I have also heard of a story closer to home that involved a cow being left in a school hall which was on the second floor of a building.  Unfortunately whilst cows are quite happy to be led up stairs they are less keen on being led down, so it had to be airlifted out of the building at great expense to the school and presumably great distress to the cow.

Jokes and pranks aside, however, there is of course the more official aspect to Muck Up Day, it is actually Leaver's Day and a chance for the school to celebrate their pupils' journey from child to adult with awards for their achievements.

Pupils leave clutching medals, cups, a leaver's book full of pictures, personal anecdotes from friends and teachers as well as the obligatory "Year of..." hoodie!  Yes it would seem you are never too old!  Where would we be without a summer of spotting fellow school leavers at home and abroad?

With my own teenager leaving school this year the stress of exams has taken somewhat of a back seat as the excitement mounts in anticipation of Muck Up Day.   My son's school has arranged a full day of activities starting with a leaver's breakfast and including performances from bands, magicians and comedians before moving on to the formalities of prize giving and the leavers' photograph.

The school has issued the customary "plea for support" email to parents asking us to reiterate the need for exemplary behaviour along with a reminder from the local police that there should be no significant disruption by way of carnival style marches or parades in the immediate area.

In terms of specific plans, we like many other parents no doubt are in the dark.  There has been discussion of a need to meet with friends at 6am on Muck Up Day and lots of covert whispering but nothing that will risk any best laid plans being foiled.   Secrecy is paramount, so like everyone else we will have to wait and see.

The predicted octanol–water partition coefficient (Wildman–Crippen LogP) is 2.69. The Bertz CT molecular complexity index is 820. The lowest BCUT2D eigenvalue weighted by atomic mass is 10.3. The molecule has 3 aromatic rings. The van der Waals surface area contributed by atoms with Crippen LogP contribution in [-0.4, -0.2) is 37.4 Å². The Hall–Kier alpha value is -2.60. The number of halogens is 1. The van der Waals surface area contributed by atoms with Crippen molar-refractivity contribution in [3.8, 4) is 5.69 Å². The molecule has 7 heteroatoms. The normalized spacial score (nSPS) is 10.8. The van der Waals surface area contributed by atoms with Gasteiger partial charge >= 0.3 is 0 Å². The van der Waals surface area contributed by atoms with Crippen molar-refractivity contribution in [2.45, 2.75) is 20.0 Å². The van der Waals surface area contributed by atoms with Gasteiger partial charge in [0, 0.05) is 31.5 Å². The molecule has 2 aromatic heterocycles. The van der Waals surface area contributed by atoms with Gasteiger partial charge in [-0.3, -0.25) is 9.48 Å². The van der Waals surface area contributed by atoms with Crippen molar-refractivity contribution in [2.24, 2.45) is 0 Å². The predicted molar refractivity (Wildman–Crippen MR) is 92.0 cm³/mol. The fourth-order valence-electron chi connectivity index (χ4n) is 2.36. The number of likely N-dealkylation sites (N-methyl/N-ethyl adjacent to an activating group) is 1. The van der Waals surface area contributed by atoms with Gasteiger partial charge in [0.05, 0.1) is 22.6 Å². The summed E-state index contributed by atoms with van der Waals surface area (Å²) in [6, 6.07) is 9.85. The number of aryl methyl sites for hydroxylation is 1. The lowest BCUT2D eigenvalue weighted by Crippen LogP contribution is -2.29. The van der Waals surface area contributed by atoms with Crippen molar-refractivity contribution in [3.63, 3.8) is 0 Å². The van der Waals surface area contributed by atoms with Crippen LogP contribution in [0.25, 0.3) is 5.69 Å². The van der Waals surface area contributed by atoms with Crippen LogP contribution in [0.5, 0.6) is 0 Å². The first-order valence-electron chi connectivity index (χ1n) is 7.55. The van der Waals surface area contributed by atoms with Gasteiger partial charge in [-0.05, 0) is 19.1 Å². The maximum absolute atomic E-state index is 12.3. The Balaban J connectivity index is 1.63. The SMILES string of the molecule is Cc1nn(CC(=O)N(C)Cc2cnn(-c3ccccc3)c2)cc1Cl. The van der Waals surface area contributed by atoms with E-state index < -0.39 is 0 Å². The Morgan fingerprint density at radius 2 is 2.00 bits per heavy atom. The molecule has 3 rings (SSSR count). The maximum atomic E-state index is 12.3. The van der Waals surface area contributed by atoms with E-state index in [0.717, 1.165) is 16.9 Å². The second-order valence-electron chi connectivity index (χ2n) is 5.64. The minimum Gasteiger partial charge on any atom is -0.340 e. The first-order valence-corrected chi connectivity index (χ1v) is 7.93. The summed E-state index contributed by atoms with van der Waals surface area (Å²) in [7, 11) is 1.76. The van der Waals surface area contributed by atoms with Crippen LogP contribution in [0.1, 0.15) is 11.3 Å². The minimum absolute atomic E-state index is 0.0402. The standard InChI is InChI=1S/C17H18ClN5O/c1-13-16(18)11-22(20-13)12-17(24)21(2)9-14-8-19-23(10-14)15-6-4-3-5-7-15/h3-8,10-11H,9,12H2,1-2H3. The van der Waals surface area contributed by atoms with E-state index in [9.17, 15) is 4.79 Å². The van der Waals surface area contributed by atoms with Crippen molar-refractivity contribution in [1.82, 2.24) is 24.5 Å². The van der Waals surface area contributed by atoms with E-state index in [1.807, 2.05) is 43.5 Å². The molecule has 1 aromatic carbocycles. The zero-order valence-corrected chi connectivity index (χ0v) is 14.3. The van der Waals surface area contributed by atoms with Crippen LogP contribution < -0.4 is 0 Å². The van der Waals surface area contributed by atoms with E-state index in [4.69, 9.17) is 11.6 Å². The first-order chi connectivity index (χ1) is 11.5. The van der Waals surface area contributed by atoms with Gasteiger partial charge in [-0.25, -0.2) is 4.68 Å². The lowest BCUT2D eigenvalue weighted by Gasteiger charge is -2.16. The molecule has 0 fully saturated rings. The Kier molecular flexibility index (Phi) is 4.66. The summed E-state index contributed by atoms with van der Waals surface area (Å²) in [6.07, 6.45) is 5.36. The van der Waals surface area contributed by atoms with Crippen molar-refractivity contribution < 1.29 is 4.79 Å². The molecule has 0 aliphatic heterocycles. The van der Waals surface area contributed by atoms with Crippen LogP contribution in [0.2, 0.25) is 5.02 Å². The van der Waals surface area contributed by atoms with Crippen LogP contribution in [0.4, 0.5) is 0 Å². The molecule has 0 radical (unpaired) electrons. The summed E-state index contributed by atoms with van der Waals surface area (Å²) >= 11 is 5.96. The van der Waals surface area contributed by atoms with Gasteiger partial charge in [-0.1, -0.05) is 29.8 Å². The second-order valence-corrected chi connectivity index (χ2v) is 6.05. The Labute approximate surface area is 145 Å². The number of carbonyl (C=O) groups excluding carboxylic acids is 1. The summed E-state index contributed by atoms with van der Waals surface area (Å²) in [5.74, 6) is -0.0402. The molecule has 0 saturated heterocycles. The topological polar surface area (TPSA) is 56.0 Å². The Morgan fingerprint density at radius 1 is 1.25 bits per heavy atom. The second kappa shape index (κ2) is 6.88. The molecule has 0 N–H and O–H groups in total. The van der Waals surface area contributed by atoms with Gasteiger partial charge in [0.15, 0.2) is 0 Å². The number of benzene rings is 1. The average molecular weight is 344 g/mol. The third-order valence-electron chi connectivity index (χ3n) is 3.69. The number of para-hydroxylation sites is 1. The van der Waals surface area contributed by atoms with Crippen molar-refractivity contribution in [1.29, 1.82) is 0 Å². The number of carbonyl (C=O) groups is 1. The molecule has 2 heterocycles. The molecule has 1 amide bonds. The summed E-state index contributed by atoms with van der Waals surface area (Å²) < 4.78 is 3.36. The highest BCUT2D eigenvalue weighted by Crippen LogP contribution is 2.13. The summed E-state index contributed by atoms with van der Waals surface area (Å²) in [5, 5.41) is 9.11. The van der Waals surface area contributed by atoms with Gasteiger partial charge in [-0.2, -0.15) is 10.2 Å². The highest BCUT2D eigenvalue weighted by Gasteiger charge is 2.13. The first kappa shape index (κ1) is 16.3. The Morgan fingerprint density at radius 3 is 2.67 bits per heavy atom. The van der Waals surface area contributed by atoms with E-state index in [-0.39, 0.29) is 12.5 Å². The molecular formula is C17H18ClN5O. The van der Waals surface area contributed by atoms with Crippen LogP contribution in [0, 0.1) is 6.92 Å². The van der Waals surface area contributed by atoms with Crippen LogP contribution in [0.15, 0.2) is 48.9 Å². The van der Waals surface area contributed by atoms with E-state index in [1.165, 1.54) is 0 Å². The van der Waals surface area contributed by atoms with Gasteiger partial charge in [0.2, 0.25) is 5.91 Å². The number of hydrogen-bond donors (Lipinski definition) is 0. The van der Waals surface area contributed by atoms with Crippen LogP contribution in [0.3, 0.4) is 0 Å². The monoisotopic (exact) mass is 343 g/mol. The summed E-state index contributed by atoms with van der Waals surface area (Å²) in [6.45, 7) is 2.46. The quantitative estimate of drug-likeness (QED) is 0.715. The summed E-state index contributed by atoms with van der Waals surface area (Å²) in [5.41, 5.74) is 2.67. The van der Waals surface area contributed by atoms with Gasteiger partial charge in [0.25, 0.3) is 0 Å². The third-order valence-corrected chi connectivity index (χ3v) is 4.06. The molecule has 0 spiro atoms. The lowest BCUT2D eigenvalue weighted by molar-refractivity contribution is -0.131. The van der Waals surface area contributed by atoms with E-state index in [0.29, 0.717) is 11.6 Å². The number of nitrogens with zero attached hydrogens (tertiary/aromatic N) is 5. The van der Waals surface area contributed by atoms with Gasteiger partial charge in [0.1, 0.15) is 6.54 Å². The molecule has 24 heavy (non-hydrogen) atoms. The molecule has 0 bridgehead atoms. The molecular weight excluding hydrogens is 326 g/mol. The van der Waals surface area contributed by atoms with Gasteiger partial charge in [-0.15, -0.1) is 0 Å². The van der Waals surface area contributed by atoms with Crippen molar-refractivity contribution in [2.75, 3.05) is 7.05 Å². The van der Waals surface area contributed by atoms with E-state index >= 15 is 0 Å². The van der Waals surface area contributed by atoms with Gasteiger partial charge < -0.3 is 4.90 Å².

One thing is sure though, it will be an emotional day for our country's school leavers in more ways than one and however they choose to celebrate and leave their mark, for them at least it will be worth it as to quote my teenager  "You Can't Put A Price On Memories".

 

This Mum's Life

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Tweens, Teens, Beyond #9

Good Morning and welcome to Week 9 of linky Tweens, Teens & Beyond hosted by myself and my fellow Tween and Teen bloggers Sharon at After The Playground and Nicky at Not Just The Three of Us.

Thank you to everyone who linked up last week, there are some who have been with us since the beginning which is lovely and again we were lucky enough to welcome some new and seasoned bloggers to our tribe, including the brilliant Prabs at Absolutely Prabulous with her very funny report on the eyebrow craze sweeping the country.

Our favourite link from last week was from Cheryl at Time To Craft.  Cheryl's blog is full of fabulous craft features and includes a series of Dear Daughter letters, each one written as she completes a square for a quilt which she will eventually hand to her daughter.  Genius!  Cheryl's post last week was on Logistics in relation to parents evening.  If, like me you have become used to running a one minute mile between appointments at parents evening this post will certainly make you smile and nod in unison.

Now on to the less exciting but nonetheless important part of the linky - the rules - PLEASE give them a read before you head off to link up and as always we look forward to reading your posts.

Linky Rules

Please could you:

  • Grab the Tweens,Teens & Beyond  badge and add it to the bottom of your post or your side bar - if you need help read this Linky Guide from Becky at Cuddle Fairy.
  • Link up one post, old or new (sponsored and review posts are welcome) that relate to children over the age of 10 years (Tweens, Teens or young adult children) and midlife.
  • Tweet us @motherofteensuk, @DrSharonParry1 and @nickykentisbeer
  • Comment on the hosts' posts and AT LEAST one other of your choice using the linky hashtag #TweensTeensBeyond - it is only polite after all!
  • Share any posts that you love, we are all about sharing!

What we will do for you:

  • All three of us will comment on your post and share it on Twitter.
  • Your post will be pinned to the #TweensTeensBeyond Linky Pinterest Board
  • Each week, we will select our favourite post which will be featured on all of our sites and shared on Social Media
  • By entering the link you are agreeing to be added to the email reminder list.  (You can request to be removed at any time!)

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Educating Out Prejudice – Just How Tolerant Are We?

"Why on earth would I want to end my week by going to see a play about a man having sex with a goat?"   This was the question asked by a very dear friend as we set off to the theatre last week.

The play in question was Edward Albee's The Goat, or Who Is Sylvia? with Damian Lewis and Sophie Okonedo.  Avid theatre goers, we have all enjoyed many a memorable night together, but none quite like last week.